June 24, 2013

Author Interview: Madeline Ashby

I love my job. Have I mentioned that? Because every so often, I read a book and fall in love with it. Then, I learn there's a sequel coming. And THEN, I get a chance to chat with the author about her books, her life, and her plans for the series moving forward.

And I'm not even talking hypothetically! 

Because last year, I read vN by Madeline Ashby. This year, with her sequel, iD, which releases TOMORROW, I had a chance to talk to her. 

I think you're going to love this interview. Read on for more about the Godfather, X-Files, and a handsome android who deserved to have his story told.


LR: First off, thank you so much for coming over to the blog today to talk about your books. I read vN last year, and I have to say – it was a wild rollercoaster of a story. Such a fun ride. I’m excited to hear that your new book, iD, is also set in this same world, full of androids that look just like you or me. Did you always plan for vN to be part of a series?

MA: Thank you for having me! I'm so happy you enjoyed vN. In answer to your question: I didn't, actually. Angry Robot Books was good enough to offer me a deal on another book, and then I started thinking about what I would do with another one. Eventually, I decided that the second would invert a lot of things from the first: male protagonist instead of a female one, winter instead of summer, sex instead of violence. The two books sort of talk to each other that way. 

LR: What I loved about vN in particular was Amy, your main character, an android with the emotional maturity of a five year old who suddenly finds herself with the body of a gorgeous blonde bombshell, and has no idea what to do with it. I love how she was forced to grow up so quickly, to acclimate to a suddenly dangerous world. What was it like to write a journey like that? 

MA: It was really hard, to be honest. On the one hand it's an experience that many women go through as they age: both at adolescence and at menopause, there are these sudden changes where your body doesn't match up with who you think you are. One day you look in the mirror and you're just different. It's scary. And it's a hard experience to relate, accurately. So I chose to focus on Amy's understanding of her new body as a way of growing closer to the mother she's searching for. They have the same bodyplan, and through her new body Amy is able to understand her mother a bit better. Because that's also a thing that happens to people: you look at yourself and you see your mother (or your father, or grandparents, or other relatives).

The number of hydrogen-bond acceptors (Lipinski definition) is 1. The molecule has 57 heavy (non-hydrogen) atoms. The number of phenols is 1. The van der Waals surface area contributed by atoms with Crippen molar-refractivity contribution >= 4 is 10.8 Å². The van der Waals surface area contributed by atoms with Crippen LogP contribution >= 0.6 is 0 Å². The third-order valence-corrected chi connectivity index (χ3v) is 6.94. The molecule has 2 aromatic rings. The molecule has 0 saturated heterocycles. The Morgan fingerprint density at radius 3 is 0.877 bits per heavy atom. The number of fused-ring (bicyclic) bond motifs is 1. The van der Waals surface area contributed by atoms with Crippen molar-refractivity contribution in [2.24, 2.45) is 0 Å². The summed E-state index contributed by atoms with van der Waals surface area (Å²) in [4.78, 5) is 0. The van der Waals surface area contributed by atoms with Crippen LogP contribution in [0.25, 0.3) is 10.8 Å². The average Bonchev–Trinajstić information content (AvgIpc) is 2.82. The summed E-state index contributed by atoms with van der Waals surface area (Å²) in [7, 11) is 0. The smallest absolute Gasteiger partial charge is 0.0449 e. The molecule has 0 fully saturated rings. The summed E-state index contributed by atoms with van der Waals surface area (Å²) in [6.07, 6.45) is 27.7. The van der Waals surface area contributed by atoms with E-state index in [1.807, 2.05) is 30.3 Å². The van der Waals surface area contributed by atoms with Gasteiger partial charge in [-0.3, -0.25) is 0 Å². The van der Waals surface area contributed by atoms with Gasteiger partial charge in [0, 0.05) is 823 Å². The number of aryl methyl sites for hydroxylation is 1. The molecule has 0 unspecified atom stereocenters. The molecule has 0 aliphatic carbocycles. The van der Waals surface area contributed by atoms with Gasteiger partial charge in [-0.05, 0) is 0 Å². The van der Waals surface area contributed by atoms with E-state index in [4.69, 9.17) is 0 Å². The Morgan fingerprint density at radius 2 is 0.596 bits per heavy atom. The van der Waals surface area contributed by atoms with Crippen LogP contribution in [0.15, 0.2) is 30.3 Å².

LR: I also loved Javier, the other android in the story. He was her guardian, her friend, and then more. I’m thrilled iD focuses on his journey, because I think it’s going to be a great story to read. What made you decide to shift the focus to Javier? 

MA: Thank you! I'm glad someone else loves him like I do. As for I decided to take this ride with him, I just thought it was his time to shine. He's a very active character in the first novel; he really speeds the plot up whenever he shows up. He's far more decisive than Amy. He doesn't waste a lot of time. And I thought that his perspective would be an interesting one to write from: his failsafe is still intact, and he has a lot more experience living as an adult than Amy does. He's a lot more jaded, but he's also witty about it. So I thought he had some important things to share. 

LR: Did you grow up reading/writing/watching sci-fi, or was it something you came to later on? 

MA: I grew up watching a lot of sci-fi, and reading a lot of both mainstream literary fiction and horror. I didn't start reading classic SF until high school and college. And even then, I was fairly selective. My real love affair with SF started with anime and manga. I just dove head-first into Neon Genesis Evangelion and Ghost in the Shell. I mean, I'd always been an X-Files fan, but this was the first time I started actively wondering about the potential of the technologies being discussed.